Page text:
The Banker Ladies tells the stories of Ginelle, Aisha and Mabinty, three Black women in Toronto creating diverse financial services for their communities through Rotating Saving and Credit Associations (ROSCAs). Known by cultural names these self-managed money collectives function at the intersection of the social and business and are fundamentally anchored in reciprocity, trust and community development. Based on professor Caroline Shenaz Hossein's research, the film posits that there is a Black Social Economy in which ROSCAs are at its very core. Though hidden in the social economy ROSCAs contribute to Canada's legacy of mutual aid and economic cooperation.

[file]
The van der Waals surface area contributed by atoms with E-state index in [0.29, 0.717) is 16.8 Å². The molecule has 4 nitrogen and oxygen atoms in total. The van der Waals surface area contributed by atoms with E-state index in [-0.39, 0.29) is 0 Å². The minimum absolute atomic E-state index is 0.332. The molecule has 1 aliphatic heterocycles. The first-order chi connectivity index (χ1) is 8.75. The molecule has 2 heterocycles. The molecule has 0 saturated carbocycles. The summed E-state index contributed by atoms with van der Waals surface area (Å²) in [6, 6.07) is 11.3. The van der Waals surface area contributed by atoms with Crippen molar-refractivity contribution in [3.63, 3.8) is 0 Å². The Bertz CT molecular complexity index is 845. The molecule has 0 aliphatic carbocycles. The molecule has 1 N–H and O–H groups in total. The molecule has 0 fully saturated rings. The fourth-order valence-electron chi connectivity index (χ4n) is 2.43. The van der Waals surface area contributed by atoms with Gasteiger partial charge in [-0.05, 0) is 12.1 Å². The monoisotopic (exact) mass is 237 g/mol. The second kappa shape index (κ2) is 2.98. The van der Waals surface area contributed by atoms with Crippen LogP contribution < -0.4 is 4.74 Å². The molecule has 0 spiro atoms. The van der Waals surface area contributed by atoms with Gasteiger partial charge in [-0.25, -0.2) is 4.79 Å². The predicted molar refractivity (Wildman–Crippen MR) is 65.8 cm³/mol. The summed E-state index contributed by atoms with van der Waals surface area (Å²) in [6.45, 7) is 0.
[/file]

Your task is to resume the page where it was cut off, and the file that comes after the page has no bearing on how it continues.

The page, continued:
Canada has a rich history of corporativism, and Canadian policymakers are called on to support solidarity economies, and to ensure there is space for Black cooperators by creating a Global ROSCA Network. Valuing these informal cooperative institutions, and acknowledging the expertise of Banker Ladies, will help build an inclusive economy, bridge the gap of inequity in Canada, and by extension revolutionize Canadian international development policy.